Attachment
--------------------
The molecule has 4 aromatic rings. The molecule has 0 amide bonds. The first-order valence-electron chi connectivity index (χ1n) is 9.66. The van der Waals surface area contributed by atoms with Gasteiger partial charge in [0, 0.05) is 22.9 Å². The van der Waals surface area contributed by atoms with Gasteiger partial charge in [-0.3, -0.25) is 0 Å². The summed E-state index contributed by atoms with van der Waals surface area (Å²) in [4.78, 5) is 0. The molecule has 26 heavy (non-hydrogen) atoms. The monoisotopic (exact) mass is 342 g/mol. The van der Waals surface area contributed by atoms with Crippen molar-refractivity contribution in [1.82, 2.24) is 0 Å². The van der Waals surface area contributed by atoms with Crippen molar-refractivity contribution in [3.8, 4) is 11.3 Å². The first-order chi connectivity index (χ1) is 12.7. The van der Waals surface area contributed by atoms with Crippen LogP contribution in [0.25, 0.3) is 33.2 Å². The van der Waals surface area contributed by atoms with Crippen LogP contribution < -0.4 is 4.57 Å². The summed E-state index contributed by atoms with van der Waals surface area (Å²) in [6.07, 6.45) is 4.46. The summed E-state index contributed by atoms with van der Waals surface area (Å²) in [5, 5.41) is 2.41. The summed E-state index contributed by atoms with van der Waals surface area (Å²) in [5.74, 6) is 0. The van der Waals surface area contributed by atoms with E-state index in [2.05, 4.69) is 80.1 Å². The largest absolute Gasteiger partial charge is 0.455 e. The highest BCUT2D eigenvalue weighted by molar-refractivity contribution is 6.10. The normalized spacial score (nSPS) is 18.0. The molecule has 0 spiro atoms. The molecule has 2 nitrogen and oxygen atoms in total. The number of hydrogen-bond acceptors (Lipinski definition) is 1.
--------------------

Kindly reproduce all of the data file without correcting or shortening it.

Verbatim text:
The molecule has 4 aromatic rings. The molecule has 0 amide bonds. The first-order valence-electron chi connectivity index (χ1n) is 9.66. The van der Waals surface area contributed by atoms with Gasteiger partial charge in [0, 0.05) is 22.9 Å². The van der Waals surface area contributed by atoms with Gasteiger partial charge in [-0.3, -0.25) is 0 Å². The summed E-state index contributed by atoms with van der Waals surface area (Å²) in [4.78, 5) is 0. The molecule has 26 heavy (non-hydrogen) atoms. The monoisotopic (exact) mass is 342 g/mol. The van der Waals surface area contributed by atoms with Crippen molar-refractivity contribution in [1.82, 2.24) is 0 Å². The van der Waals surface area contributed by atoms with Crippen molar-refractivity contribution in [3.8, 4) is 11.3 Å². The first-order chi connectivity index (χ1) is 12.7. The van der Waals surface area contributed by atoms with Crippen LogP contribution in [0.25, 0.3) is 33.2 Å². The van der Waals surface area contributed by atoms with Crippen LogP contribution < -0.4 is 4.57 Å². The summed E-state index contributed by atoms with van der Waals surface area (Å²) in [6.07, 6.45) is 4.46. The summed E-state index contributed by atoms with van der Waals surface area (Å²) in [5, 5.41) is 2.41. The summed E-state index contributed by atoms with van der Waals surface area (Å²) in [5.74, 6) is 0. The van der Waals surface area contributed by atoms with E-state index in [2.05, 4.69) is 80.1 Å². The largest absolute Gasteiger partial charge is 0.455 e. The highest BCUT2D eigenvalue weighted by molar-refractivity contribution is 6.10. The normalized spacial score (nSPS) is 18.0. The molecule has 0 spiro atoms. The molecule has 2 nitrogen and oxygen atoms in total. The number of hydrogen-bond acceptors (Lipinski definition) is 1.